Are 2008 polls off because white folks lie?
The folks over at Politico have an interesting piece this morning reminding us of California political history as they try to figure out why political polling in this cycle has been so off. One answer is something the pros refer to it as the "Bradley effect," the phenomenon of white poll respondents telling pollsters they'll vote for a black candidate -- but not doing so once they get into the privacy of the polling booth. Some think that was behind the gap between polls and results in former Los Angeles Mayor Tom Bradley's loss in the 1982 governor's race (and thus the name of the phenomenon).
Pollsters are trying to sort some of this out during their annual convention in New Orleans this week -- three out of five said they wouldn't get an answer (sorry, couldn't resist). And a study is underway to try to figure out what's gone wrong, looking at such arcana as whether pollsters' samples are not reflective.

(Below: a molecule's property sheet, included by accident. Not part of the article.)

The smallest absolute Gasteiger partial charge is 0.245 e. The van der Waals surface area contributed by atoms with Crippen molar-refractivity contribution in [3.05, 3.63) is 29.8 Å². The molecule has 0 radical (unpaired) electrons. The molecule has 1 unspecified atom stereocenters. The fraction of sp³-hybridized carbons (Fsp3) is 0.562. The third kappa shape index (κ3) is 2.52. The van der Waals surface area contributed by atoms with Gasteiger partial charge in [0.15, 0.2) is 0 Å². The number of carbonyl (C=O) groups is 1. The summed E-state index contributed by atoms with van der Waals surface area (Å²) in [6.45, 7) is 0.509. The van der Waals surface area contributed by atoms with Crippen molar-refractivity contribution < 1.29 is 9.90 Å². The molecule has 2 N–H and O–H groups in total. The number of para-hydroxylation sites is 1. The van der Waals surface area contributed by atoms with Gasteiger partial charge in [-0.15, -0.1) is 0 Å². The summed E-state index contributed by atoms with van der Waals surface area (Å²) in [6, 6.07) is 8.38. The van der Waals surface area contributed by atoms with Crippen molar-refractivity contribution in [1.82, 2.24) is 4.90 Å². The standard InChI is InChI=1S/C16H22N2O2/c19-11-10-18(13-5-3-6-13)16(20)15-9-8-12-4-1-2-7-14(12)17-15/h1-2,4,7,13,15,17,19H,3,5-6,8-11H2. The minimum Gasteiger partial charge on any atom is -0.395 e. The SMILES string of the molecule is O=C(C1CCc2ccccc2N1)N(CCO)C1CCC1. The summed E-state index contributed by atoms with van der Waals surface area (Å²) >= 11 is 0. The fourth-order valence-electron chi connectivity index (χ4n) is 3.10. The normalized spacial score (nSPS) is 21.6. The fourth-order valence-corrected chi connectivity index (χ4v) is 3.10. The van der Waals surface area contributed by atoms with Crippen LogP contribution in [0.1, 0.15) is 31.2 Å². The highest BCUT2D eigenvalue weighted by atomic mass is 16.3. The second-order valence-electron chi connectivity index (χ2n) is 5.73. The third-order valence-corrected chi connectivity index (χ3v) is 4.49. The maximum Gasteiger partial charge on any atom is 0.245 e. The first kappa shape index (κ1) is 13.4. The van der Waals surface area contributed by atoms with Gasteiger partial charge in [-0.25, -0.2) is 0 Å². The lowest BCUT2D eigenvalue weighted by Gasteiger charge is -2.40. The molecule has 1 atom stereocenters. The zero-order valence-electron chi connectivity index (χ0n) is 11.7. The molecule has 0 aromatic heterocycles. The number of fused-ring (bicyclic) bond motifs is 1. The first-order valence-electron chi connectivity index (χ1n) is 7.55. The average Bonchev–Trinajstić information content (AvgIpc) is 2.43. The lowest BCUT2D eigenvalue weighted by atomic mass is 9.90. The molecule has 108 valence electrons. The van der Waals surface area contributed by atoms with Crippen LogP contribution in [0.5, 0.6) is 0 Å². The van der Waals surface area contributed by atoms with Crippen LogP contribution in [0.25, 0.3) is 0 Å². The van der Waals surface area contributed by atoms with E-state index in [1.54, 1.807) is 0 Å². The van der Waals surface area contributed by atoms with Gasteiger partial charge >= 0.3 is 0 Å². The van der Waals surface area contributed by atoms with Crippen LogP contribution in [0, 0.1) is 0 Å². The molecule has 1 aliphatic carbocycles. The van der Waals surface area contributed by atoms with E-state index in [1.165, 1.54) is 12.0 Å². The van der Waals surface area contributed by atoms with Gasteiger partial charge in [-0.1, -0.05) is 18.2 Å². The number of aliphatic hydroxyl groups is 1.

Our guess? People have been genuinely undecided, and small events pushed them one way or the other. New Hampshire was the first notable poll flop, and a close look at the numbers could hold a key to the explanation.
All the polls showed Barack Obama with a healthy margin, but Hillary Clinton won by a 2.6% margin. But dig into the polls. The Suffolk/WGBH poll, for instance, found Obama leading but with 8% undecided; 6% of those who had decided were "very likely" to change their minds, and another 18% said they might change their minds. With that much volatility, it's hard to measure the impact of even something so small as a tear.
By the time the Indiana primary rolled around -- polls there gave Clinton an aggregate 5-point lead; she won with a 1.4% margin -- the pollsters had largely stopped asking about the depth of voter commitment. Maybe they ought to add that question back in.
But then, 40% of you don't care (you have to love a poll about polls).
-- Scott Martelle